Lorenzo’s Italian origins are marked by the diversity and mobility typical of that mid-twentieth-century generation. His parents came from opposite ends of Italy: his father Antonino was Sicilian and his mother, Argilde, was from the north, near Parma.
Lorenzo was born in Sicily on 11 November 1939, a few months after the outbreak of the Second World War but before Italy joined the conflict. His father left the family to serve with the Italian army in northern Africa, so Argilde took Lorenzo and his sister Anna to her family in the north. Meanwhile Antonino was captured and spent years as a prisoner of war in Africa.
One day in 1947, the young Lorenzo was playing in the street near the family home when a soldier in uniform stopped and spoke to him. The young boy replied courteously and carried on playing. It was only when he returned home for the evening meal that he discovered that the soldier was his own father, whom he now met for the first time at the age of eight. Lorenzo and his father were two peas in a pod and the father had recognised his son immediately, but discretely waited until the meeting in the family home to reveal his identity to his son.
Antonino soon left the chaos of post-war Sicily and took the family back to East Africa. At first Lorenzo was sent to a boarding school near Parma and then to a British school in the Konawa district of Tanzania.
All this moving left two linguistic traces. Lorenzo’s English had an elegant, slightly British veneer to it, while that soft lisped way he had of pronouncing ‘r’ is typical of the Italian of a small area in the north, including Salsomaggiore, his mother’s hometown. His Italian and British education also left him with total command of English, Italian and Latin: a perfect foundation for a career in Renaissance history; he left Swahili behind him when he came to Australia.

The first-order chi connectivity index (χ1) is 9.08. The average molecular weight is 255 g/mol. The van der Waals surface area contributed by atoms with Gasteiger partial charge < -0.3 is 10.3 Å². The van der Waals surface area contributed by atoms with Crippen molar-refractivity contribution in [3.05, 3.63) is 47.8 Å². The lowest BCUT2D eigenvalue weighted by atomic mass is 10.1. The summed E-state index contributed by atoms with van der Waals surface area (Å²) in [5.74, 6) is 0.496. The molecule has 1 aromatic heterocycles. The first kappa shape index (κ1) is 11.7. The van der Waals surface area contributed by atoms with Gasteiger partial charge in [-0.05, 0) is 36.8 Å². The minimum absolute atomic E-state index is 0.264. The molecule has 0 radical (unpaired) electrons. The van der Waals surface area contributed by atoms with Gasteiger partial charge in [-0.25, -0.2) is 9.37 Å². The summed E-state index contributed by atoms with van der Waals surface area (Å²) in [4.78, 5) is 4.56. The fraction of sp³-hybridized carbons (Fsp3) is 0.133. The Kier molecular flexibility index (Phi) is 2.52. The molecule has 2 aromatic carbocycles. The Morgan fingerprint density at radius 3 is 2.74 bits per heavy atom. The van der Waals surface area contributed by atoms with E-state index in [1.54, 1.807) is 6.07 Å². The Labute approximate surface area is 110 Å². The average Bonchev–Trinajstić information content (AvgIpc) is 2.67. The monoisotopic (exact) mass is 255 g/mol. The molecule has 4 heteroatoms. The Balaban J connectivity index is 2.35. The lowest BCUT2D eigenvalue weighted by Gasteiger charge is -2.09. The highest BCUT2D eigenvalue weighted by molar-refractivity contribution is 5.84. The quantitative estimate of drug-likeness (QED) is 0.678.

In 1954, the family migrated again, this time to Melbourne. Lorenzo eventually enrolled at the University of Melbourne where he studied Renaissance History with Ian Robertson, graduating in April 1970. There he met Carolyn Hopping who would become his wife and together moved to London to complete their PhDs, Carolyn on Early Modern British Puritanism at New College, Lorenzo at Westfield studying the Italian Renaissance with Nicolai Rubinstein. Returning to Australia in 1977, Lorenzo and Carolyn took up teaching positions at the University of Western Australia. The following year Lorenzo moved from the History Department to a permanent position in Italian, whereas Carolyn relinquished her position in 1989 to pursue a career as freelance historian and primary care giver to young sons Mark and Luke. The new Professor of Italian, John Scott, was building something new, a multi-disciplinary department of ‘Italian Studies’, and until his retirement Lorenzo educated a generation of students in Italian history, especially the Renaissance of the city he knew better than any other, Florence.
Lorenzo defied the imperative of the modern university to publish in quantity. He published in quality. His publications were the result of long, patient and brilliant work in the archives of Florence and other Tuscan cities.
Lorenzo was the foremost scholar of the followers of the millenarian preacher Girolamo Savonarola. His doctoral dissertation became his first book, The Elect Nation: The Savonarolan Movement in Florence, 1494-1545 (Clarendon, 1994), published in the Oxford-Warburg Studies series. It was reprinted the following year and nominated an “Outstanding Academic Book” by Choice, the organ of College and Research Libraries of the American Library Association. The first comprehensive study of the religious, political and cultural movement inspired by Savonarola, it was described by one reviewer as a “brilliant and meticulously researched work” and established him as a successor to the Savonarola scholars Joseph Schnitzer, Pasquale Villari, Roberto Ridolfi and Donald Weinstein, and Sergio Bertelli bringing new insights into the followers of Savonarola and especially Domenico Benivieni’s radicalization of the movement. Alongside Cesare Vasoli and Armando Verde, Lorenzo cast new light on the Piagnone movement, which proposed a radical form of government for Florence with Jesus and the Virgin Mary as King and Queen, showing how tightly religion and politics were entertwined in Renaissance Florence. The movement was only disbanded after the definitive return of the Medici in 1530.